Share your personality: Everyone enjoys to work and interact with colleagues they like. It’s impossible for a potential boss to get a feel for your personality if you keep it under wraps. That being said, it’s important to keep it professional. Swearing, lewd comments or jokes, or anything else that you would not normally do within a workplace should not be done during an interview.
Be Authentic: Humans are very good at reading emotions, both from visual and verbal cues. You should always add in a few smiles on phone interviews as it comes through in your voice; in-person interviews are trickier as fake smiling can be more off-putting than endearing. Some people view interviews as a serious matter and come into them with that somber approach, which results in a pass for being unlikable.
Banter/Commiserate: This is another tricky tip as it works to a certain extent. You want to be careful not to voice any complaints about anything too specific that an interviewer may not be able to relate to, while also not complaining about anything that a potential boss may find off-putting. If you’re asked how you’re doing, instead of a boring “good”, it might be better to say something like “I’d be doing a lot better if the Dolphins weren’t losing so badly this year!” or “Fantastic, now that I’ve finally gotten my coffee in this morning.” How was the drive to the in-person interview? Sure, you could say it was “fine” through gritted teeth, but let’s be honest, “Driving through the rain is my least favorite thing, but I avoided a couple of people that seemed intent on hitting me, so I’d say it was a win.” It’s important to always show your positivity, no matter what you might be discussing.
Get Personal: Do you want to be job seeker Dave who’s looking for a new C# programming job or Dave who has 2 young kids, rock climbs on the weekend, makes killer cappuccinos for the office and happens to be a C# wizard? Use the “how was your weekend” question to make an impression, instead of boring them with the typical “Oh, it wasn’t too bad”. Would you say that on a first date? Hopefully not, because you realize they care more about learning about you than getting a canned reply. I’d rather hire the guy that says “My weekend? Oh, it was fantastic, took my daughters, Kelly and Abby out on a little rock climbing weekend, Kelly made it the top in the first try, so you’re looking at a proud dad. Laid back on Sunday and worked on some side development projects and had a couple of my famous cappuccinos – I make those on Fridays at my current job and hoping to keep the tradition alive wherever I end up. How was your weekend?” See how Dave ended with a question? Interviews are a two-way street, and a meaningful conversation can’t happen if you keep putting up dead end signs.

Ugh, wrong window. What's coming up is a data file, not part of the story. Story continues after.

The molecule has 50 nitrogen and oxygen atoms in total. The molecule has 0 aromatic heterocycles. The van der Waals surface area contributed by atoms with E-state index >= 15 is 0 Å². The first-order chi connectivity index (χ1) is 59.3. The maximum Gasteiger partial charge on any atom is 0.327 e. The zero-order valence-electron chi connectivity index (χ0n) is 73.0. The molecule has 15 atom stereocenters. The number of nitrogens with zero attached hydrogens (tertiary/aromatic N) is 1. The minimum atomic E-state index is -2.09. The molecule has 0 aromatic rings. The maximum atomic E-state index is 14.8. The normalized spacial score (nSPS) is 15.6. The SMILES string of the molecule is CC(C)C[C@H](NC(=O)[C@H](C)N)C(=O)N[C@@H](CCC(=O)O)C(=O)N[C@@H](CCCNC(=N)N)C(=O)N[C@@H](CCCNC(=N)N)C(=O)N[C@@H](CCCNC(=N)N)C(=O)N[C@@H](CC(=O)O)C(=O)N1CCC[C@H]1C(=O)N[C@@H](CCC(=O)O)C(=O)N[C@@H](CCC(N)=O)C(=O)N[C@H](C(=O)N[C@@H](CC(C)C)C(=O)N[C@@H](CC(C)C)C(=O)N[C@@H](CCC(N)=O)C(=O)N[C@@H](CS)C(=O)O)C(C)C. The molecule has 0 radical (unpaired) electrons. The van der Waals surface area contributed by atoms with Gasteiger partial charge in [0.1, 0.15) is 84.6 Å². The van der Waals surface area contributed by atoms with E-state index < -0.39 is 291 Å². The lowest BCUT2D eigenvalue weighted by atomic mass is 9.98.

Maintain Eye Contact: Maintaining appropriate eye contact should be an obvious thing for most people, however, if you’re lacking confidence, it can reflect in poor eye contact. Mock interviewing might be a good avenue to beef up in this department.
Use Their Name: People like others that use their name in conversation. For most positions, except for assistant or junior roles, first names are appropriate, however, if you’re uncertain, start with Ms/Mr and if they invite you to use their first name, do it!